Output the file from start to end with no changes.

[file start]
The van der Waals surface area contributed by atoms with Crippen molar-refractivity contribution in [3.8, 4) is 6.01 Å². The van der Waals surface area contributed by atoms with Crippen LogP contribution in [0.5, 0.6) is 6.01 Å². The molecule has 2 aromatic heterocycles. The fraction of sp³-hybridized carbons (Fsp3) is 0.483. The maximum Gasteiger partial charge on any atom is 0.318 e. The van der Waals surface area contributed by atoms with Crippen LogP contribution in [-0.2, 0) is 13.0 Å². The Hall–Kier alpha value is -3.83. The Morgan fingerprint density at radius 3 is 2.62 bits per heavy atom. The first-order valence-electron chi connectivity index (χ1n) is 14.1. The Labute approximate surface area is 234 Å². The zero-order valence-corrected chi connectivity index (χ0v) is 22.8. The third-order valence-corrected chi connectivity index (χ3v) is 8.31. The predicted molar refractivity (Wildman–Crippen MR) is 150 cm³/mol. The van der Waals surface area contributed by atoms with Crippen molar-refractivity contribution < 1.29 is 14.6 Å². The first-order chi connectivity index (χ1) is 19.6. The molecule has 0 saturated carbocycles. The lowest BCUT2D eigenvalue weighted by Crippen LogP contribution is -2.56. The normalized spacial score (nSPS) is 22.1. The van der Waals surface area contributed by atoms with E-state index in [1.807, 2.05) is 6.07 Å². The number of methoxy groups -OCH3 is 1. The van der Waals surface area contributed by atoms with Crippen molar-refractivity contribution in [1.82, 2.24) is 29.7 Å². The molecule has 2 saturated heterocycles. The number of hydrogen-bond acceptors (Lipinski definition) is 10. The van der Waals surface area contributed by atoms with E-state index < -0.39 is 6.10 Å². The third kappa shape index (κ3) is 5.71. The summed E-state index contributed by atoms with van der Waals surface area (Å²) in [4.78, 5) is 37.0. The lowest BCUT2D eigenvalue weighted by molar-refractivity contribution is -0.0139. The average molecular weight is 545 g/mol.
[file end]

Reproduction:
The van der Waals surface area contributed by atoms with Crippen molar-refractivity contribution in [3.8, 4) is 6.01 Å². The van der Waals surface area contributed by atoms with Crippen LogP contribution in [0.5, 0.6) is 6.01 Å². The molecule has 2 aromatic heterocycles. The fraction of sp³-hybridized carbons (Fsp3) is 0.483. The maximum Gasteiger partial charge on any atom is 0.318 e. The van der Waals surface area contributed by atoms with Crippen LogP contribution in [-0.2, 0) is 13.0 Å². The Hall–Kier alpha value is -3.83. The Morgan fingerprint density at radius 3 is 2.62 bits per heavy atom. The first-order valence-electron chi connectivity index (χ1n) is 14.1. The Labute approximate surface area is 234 Å². The zero-order valence-corrected chi connectivity index (χ0v) is 22.8. The third-order valence-corrected chi connectivity index (χ3v) is 8.31. The predicted molar refractivity (Wildman–Crippen MR) is 150 cm³/mol. The van der Waals surface area contributed by atoms with Crippen molar-refractivity contribution < 1.29 is 14.6 Å². The first-order chi connectivity index (χ1) is 19.6. The molecule has 0 saturated carbocycles. The lowest BCUT2D eigenvalue weighted by Crippen LogP contribution is -2.56. The normalized spacial score (nSPS) is 22.1. The van der Waals surface area contributed by atoms with E-state index in [1.807, 2.05) is 6.07 Å². The number of methoxy groups -OCH3 is 1. The van der Waals surface area contributed by atoms with Crippen molar-refractivity contribution in [1.82, 2.24) is 29.7 Å². The molecule has 2 saturated heterocycles. The number of hydrogen-bond acceptors (Lipinski definition) is 10. The van der Waals surface area contributed by atoms with E-state index < -0.39 is 6.10 Å². The third kappa shape index (κ3) is 5.71. The summed E-state index contributed by atoms with van der Waals surface area (Å²) in [4.78, 5) is 37.0. The lowest BCUT2D eigenvalue weighted by molar-refractivity contribution is -0.0139. The average molecular weight is 545 g/mol.